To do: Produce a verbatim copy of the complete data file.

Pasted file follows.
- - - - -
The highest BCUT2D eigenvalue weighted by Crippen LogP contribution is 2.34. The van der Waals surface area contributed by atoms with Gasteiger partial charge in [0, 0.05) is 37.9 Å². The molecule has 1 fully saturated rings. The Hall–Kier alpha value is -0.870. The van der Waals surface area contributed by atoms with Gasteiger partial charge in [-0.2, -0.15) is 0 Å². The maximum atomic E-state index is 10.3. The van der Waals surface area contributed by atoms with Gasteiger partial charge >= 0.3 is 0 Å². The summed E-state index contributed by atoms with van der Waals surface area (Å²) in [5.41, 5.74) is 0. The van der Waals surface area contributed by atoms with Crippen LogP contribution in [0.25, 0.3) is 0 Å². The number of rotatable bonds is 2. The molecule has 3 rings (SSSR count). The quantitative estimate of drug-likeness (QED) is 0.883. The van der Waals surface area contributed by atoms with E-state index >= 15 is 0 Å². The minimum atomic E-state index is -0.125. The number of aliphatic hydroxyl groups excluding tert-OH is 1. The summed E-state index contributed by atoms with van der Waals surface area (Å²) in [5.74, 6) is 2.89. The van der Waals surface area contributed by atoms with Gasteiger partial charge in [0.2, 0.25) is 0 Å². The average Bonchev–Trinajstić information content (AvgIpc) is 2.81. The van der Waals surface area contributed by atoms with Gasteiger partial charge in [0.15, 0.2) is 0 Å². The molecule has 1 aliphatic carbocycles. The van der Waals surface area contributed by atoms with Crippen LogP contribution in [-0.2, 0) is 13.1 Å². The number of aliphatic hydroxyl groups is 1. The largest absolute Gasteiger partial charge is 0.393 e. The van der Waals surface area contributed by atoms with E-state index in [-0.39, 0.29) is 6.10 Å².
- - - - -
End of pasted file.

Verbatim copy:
The highest BCUT2D eigenvalue weighted by Crippen LogP contribution is 2.34. The van der Waals surface area contributed by atoms with Gasteiger partial charge in [0, 0.05) is 37.9 Å². The molecule has 1 fully saturated rings. The Hall–Kier alpha value is -0.870. The van der Waals surface area contributed by atoms with Gasteiger partial charge in [-0.2, -0.15) is 0 Å². The maximum atomic E-state index is 10.3. The van der Waals surface area contributed by atoms with Gasteiger partial charge >= 0.3 is 0 Å². The summed E-state index contributed by atoms with van der Waals surface area (Å²) in [5.41, 5.74) is 0. The van der Waals surface area contributed by atoms with Crippen LogP contribution in [0.25, 0.3) is 0 Å². The number of rotatable bonds is 2. The molecule has 3 rings (SSSR count). The quantitative estimate of drug-likeness (QED) is 0.883. The van der Waals surface area contributed by atoms with E-state index >= 15 is 0 Å². The minimum atomic E-state index is -0.125. The number of aliphatic hydroxyl groups excluding tert-OH is 1. The summed E-state index contributed by atoms with van der Waals surface area (Å²) in [5.74, 6) is 2.89. The van der Waals surface area contributed by atoms with Gasteiger partial charge in [0.2, 0.25) is 0 Å². The average Bonchev–Trinajstić information content (AvgIpc) is 2.81. The van der Waals surface area contributed by atoms with Gasteiger partial charge in [0.15, 0.2) is 0 Å². The molecule has 1 aliphatic carbocycles. The van der Waals surface area contributed by atoms with Crippen LogP contribution in [-0.2, 0) is 13.1 Å². The number of aliphatic hydroxyl groups is 1. The largest absolute Gasteiger partial charge is 0.393 e. The van der Waals surface area contributed by atoms with E-state index in [-0.39, 0.29) is 6.10 Å².